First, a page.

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ArtisTree thanks the ‘landscapers’ of life

September 17, 2015 -  By

This photo of Ramon inspired ArtisTree’s Thank a Landscaper initiative.

On another hot, mid-summer day, Orlando Otano Ramon, an employee of ArtisTree Landscape Maintenance & Design in Venice, Fla., paused to wipe the sweat from his brow and catch his breath. The break was so brief he didn’t even bother putting down his shovel. Debra Morrow, ArtisTree’s marketing director, was on the jobsite that day and photographed Ramon. To her, Ramon served as a representative face of the industry.

“He just looked the part,” Morrow says.

When Morrow showed the photograph to her marketing team last summer, Thank a Landscaper was born. The initiative launched in January.

ArtisTree has a history of interesting marketing ploys, including a social media campaign that gave customers a chance to win a visit from the “plant fairy.” ArtisTree, a commercial and residential design, build and maintenance company, ranked No. 86 on Landscape Management’s LM150 list. But Morrow and her marketing team wanted their new campaign to do more than sell the features and benefits of ArtisTree.

The new campaign would shed a light on the often “invisible” landscape crews and brand the industry as an “intelligent workforce of professionals.” Most importantly, they wanted to thank the hard-working landscapers that refine the world.

Our crews design and maintain these beautiful properties in extreme weather conditions, and it’s a thankless job,” Morrow says. “So we wanted to make an emotional appeal because we’re not just selling something, we’re selling the way customers feel after the work is done.”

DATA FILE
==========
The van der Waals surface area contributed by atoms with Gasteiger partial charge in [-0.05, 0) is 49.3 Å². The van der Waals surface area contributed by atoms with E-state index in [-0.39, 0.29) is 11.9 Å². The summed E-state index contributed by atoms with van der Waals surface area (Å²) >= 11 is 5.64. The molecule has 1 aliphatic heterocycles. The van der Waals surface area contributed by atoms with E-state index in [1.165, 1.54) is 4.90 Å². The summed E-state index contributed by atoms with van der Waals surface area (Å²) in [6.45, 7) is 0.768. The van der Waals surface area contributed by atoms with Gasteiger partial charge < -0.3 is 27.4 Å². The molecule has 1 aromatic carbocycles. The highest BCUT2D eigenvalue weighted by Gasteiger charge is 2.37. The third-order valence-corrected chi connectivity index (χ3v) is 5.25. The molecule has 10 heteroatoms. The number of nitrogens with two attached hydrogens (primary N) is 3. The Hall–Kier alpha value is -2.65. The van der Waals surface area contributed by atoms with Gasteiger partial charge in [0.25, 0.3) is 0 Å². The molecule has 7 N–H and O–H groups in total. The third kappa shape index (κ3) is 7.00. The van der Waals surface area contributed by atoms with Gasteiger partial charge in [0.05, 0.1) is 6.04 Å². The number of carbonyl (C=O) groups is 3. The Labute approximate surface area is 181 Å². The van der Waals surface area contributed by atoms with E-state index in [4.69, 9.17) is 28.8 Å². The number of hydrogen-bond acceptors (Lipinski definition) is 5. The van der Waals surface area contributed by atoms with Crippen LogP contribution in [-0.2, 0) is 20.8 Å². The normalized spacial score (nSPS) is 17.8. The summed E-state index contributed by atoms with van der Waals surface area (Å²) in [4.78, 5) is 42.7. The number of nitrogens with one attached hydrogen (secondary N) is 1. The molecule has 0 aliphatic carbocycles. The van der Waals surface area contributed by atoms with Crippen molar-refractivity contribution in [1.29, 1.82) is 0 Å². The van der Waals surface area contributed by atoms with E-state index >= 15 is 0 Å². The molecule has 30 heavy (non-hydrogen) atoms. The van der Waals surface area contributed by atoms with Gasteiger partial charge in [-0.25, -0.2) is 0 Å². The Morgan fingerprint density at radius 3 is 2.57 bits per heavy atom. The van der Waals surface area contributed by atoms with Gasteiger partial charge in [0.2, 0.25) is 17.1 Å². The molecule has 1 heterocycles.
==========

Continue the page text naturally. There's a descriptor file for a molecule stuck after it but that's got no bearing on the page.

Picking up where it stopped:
The goal of Thank a Landscaper is to “thank life’s landscapers,” but in this case, the term “landscaper” extends past just landscape professionals, Morrow says. Parents, grandparents, friends or any role model that promotes the virtues of plants, landscape and nature can be “landscapers,” too. Today, features dozens of personalized thank-you notes to life’s “landscapers.”

To: J. Walters, Garrett Park, MD

JC has taken care of my lawn since he was 16. He is 46 now and still loves his work. He is always there for me—be it lawn care, grading or snow removal—with a smile. My landscaper is my friend.

From: P. Rye

To: N. Zuniga , Leander, TX

My grandfather is no longer with us, but growing up he showed me how to properly plant and manage plant material. I spent countless hours with him in his gardens and around his property where he showed me that hard work always pays off. Thanks PoPo.

From: J. Tamayo

To: J. Rye, Birmingham, AL

Papa Rye, you instilled the true meaning of the beauty in Mother Nature. You always nurtured and loved your plants and trees as if they were children. Thank you for raising my father that way, and in turn, he raised all his girls that way. You are responsible for a lot of beautiful women and plant life. Seeds grow from love. You showed us how.

From: L. McElhiney

To: D. Galunke of Central Landscaping , Fairport, NY

Thanks for bringing me with you on shadowing day to show me what it would be like to become a landscape architect! It was a great day and inspired me to pursue the Green Industry as a profession. Thanks to David and Mark for the experience, as I was 17 years old at the time.